Alex: I actually used to be on an improv comedy team with Liz's husband, Adam. So I knew him for a couple of years before he met Liz. I was delighted when he found her because suddenly I had an awesome new friend. We became closer over the years, and the baker bond actually only formed when Liz invited me to a cookie decorating class last winter, and I was HOOKED.
What prompted you to build your company with social good in mind?
Liz: We originally started CFAC as a fundraising vehicle first and have stumbled into entrepreneurship. We are figuring out the business side as we go along, but being passion-driven helps keep us going as we navigate new territory.
Alex: We both felt a bit defeated after the most recent election, and with the cookie decorating class coinciding with all the anxiety we were feeling, we figured combining the two would be a great way to release some stress while also raising money to combat those feelings. Plus, we had both already donated all we could to these causes, so starting Cookies for a Cause was an easy way to continue to contribute financially without going broke.
The causes you support are varied; can you tell us a bit more about why you chose these organizations to support? Do you have a personal connection to any of them?
Liz: Hope you're ready to get political! CFAC is unapologetically progressive. We chose our causes because they are on the frontlines, protecting our civil liberties and our most marginalized communities.
Alex: We contribute to causes that are politically relevant, and also align with our desire to help others. We want to make sure that our community (and our country) is safe, healthy and welcoming for everyone regardless of race, gender or religious views. I think that because we are both women and also children of immigrants, we felt like the statements being made by the current administration were particularly personal. The causes we chose sprinkle a little bit of that love over everyone.
What has been your most memorable cookie baked to date?
Liz: We did a large order of custom negroni cookies for Love and Victory as part of Negroni Week. It was definitely our most ambitious project, with a large number of cookies and a very labor intensive design. But they turned out great and we were so happy to participate in a small way in Negroni Week and the related charitable efforts. As for expansion, Alex and I both have pretty intense day jobs (Alex works in design and I'm a corporate attorney), so we are baby stepping things with CFAC.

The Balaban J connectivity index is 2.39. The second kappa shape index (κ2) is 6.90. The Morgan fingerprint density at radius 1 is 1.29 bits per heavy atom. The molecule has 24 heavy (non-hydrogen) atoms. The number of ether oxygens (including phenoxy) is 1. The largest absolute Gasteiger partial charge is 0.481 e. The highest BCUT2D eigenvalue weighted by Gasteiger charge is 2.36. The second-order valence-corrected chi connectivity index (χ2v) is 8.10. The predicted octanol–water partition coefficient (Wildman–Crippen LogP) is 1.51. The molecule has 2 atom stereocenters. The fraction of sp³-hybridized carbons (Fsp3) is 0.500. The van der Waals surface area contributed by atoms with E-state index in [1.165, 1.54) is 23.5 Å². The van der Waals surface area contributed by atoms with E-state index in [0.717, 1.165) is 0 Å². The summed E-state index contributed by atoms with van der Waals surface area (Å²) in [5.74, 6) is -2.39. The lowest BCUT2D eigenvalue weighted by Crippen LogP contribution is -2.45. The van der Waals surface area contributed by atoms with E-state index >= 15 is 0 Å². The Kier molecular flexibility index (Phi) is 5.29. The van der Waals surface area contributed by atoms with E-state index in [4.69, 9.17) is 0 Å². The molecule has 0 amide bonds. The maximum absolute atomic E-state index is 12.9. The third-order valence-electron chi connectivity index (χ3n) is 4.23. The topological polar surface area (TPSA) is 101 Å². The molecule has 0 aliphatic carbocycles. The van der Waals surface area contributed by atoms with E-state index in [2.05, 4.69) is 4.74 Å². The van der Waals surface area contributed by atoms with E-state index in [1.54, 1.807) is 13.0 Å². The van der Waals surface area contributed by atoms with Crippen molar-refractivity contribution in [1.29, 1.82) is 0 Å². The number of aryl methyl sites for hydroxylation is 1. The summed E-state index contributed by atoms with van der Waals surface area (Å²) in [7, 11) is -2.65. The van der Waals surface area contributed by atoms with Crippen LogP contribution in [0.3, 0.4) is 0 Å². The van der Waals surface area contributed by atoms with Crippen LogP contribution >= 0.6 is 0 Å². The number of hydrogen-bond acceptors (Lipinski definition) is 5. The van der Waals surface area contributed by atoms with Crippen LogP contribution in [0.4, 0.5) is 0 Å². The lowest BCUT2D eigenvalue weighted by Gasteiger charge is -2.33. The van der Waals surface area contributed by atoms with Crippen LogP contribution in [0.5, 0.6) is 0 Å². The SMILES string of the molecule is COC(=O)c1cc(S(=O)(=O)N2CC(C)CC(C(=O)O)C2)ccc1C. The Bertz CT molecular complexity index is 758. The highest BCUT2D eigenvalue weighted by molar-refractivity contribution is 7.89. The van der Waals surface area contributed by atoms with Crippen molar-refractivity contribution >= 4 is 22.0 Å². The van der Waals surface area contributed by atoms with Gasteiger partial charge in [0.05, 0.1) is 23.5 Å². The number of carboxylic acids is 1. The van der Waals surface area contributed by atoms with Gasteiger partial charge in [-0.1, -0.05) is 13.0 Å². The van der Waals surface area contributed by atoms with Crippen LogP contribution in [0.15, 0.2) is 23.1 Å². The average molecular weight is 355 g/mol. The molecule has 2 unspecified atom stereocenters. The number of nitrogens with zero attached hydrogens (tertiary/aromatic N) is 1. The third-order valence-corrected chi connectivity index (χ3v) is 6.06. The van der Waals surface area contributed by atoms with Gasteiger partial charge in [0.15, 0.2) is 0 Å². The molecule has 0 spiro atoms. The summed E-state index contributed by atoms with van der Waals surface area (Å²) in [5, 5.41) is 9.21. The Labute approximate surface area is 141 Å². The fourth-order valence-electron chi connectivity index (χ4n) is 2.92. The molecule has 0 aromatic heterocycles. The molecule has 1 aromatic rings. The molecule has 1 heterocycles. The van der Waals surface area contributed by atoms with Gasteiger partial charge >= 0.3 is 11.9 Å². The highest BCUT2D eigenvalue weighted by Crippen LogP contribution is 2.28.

You both live and work in New York City, one the world's great food cities. For our readers taking a trip to NYC soon, any favourite spots for food or drinks to recommend?
Liz: Where to start?! For baked goods, I'm a big fan of The Good Batch and Ovenly. Lucali in Brooklyn for pizza (it's worth the wait!). And for ice cream, Ample Hills (I might be addicted to their Ooey Gooey Butter Cake ice cream).
Alex: This is my favorite topic, i could go on for hours. Brooklyn has some serious gems, and since I live there, I'm a little biased. In Manhattan: San Marzano in the East Village is a delightful and affordable Italian restaurant. You can build your own pasta, enjoy some delicious wine and the desserts are pretty great. Beyoglu, on the Upper East Side is AMAZING Mediterranean food. Grab a seat outside, order the Mezze platter, and enjoy dipping the warm bread into all the yummy goodness while you watch all the people go by. In Brooklyn my favorites are Buttermilk Channel for brunch (you HAVE to try this place-- get the cheddar waffles!) and Palo Santo for Mexican. It's on the first level of a brownstone, and is so warm and cozy and the food feels so welcoming and authentic. One time they got our order totally wrong, but we didn't say anything because the dishes were so amazing and we didn't want them to take them away. It's THAT good.
Speaking from your experience- For young women out there aspiring to be entrepreneurs, what's the one thing they should avoid?
Liz: Competition. It may sound counter-intuitive, but I truly believe that if you want to be successful, you should find like-minded entrepreneurs who can help you learn and grow. There's a wonderful community of bakers in Brooklyn and NYC and lots of "cookiers" on social media. I've been able to learn so much from them, not just in terms of baking skills, but also tips for how to manage and grow a business.
Alex: Avoid hesitation! Starting a new company is scary, but if you have an idea, then you should go for it! Starting out as a side project helped us take the pressure off as we figure out how to grow. If you are truly passionate about something then it's definitely worth giving it a shot.
Do you have a food, wine or cocktail business that's making the world a better place? We want to hear from you! Contact us here.